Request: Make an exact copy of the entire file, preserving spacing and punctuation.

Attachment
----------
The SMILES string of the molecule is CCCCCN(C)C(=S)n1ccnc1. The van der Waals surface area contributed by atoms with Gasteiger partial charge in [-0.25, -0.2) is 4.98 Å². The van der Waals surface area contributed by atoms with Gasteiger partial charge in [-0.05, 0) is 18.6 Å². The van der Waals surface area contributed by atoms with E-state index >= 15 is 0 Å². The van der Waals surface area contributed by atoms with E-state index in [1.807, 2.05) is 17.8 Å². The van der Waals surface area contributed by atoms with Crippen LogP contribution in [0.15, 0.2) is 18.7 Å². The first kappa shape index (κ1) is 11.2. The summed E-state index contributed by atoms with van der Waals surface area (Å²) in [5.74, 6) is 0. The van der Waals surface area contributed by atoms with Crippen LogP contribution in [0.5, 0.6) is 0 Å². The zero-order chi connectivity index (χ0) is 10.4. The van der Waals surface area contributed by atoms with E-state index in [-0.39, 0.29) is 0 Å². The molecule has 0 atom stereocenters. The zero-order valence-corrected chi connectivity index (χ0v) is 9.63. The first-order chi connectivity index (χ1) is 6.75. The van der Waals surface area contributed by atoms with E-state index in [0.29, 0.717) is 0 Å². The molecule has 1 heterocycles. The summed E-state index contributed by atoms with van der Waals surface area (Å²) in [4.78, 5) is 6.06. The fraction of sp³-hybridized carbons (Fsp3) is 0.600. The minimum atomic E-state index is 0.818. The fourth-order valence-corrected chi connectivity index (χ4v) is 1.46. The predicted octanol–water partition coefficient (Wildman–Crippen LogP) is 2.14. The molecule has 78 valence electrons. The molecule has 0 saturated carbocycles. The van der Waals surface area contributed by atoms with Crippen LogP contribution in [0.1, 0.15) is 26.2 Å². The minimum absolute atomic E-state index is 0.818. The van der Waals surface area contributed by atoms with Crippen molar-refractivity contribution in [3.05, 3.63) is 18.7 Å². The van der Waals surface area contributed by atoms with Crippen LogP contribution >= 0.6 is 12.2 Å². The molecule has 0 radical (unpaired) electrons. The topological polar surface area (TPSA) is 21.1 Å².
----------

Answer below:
The SMILES string of the molecule is CCCCCN(C)C(=S)n1ccnc1. The van der Waals surface area contributed by atoms with Gasteiger partial charge in [-0.25, -0.2) is 4.98 Å². The van der Waals surface area contributed by atoms with Gasteiger partial charge in [-0.05, 0) is 18.6 Å². The van der Waals surface area contributed by atoms with E-state index >= 15 is 0 Å². The van der Waals surface area contributed by atoms with E-state index in [1.807, 2.05) is 17.8 Å². The van der Waals surface area contributed by atoms with Crippen LogP contribution in [0.15, 0.2) is 18.7 Å². The first kappa shape index (κ1) is 11.2. The summed E-state index contributed by atoms with van der Waals surface area (Å²) in [5.74, 6) is 0. The van der Waals surface area contributed by atoms with Crippen LogP contribution in [0.5, 0.6) is 0 Å². The zero-order chi connectivity index (χ0) is 10.4. The van der Waals surface area contributed by atoms with E-state index in [-0.39, 0.29) is 0 Å². The molecule has 0 atom stereocenters. The zero-order valence-corrected chi connectivity index (χ0v) is 9.63. The first-order chi connectivity index (χ1) is 6.75. The van der Waals surface area contributed by atoms with E-state index in [0.29, 0.717) is 0 Å². The molecule has 1 heterocycles. The summed E-state index contributed by atoms with van der Waals surface area (Å²) in [4.78, 5) is 6.06. The fraction of sp³-hybridized carbons (Fsp3) is 0.600. The minimum atomic E-state index is 0.818. The fourth-order valence-corrected chi connectivity index (χ4v) is 1.46. The predicted octanol–water partition coefficient (Wildman–Crippen LogP) is 2.14. The molecule has 78 valence electrons. The molecule has 0 saturated carbocycles. The van der Waals surface area contributed by atoms with Crippen LogP contribution in [0.1, 0.15) is 26.2 Å². The minimum absolute atomic E-state index is 0.818. The van der Waals surface area contributed by atoms with Crippen molar-refractivity contribution in [3.05, 3.63) is 18.7 Å². The van der Waals surface area contributed by atoms with Crippen LogP contribution >= 0.6 is 12.2 Å². The molecule has 0 radical (unpaired) electrons. The topological polar surface area (TPSA) is 21.1 Å².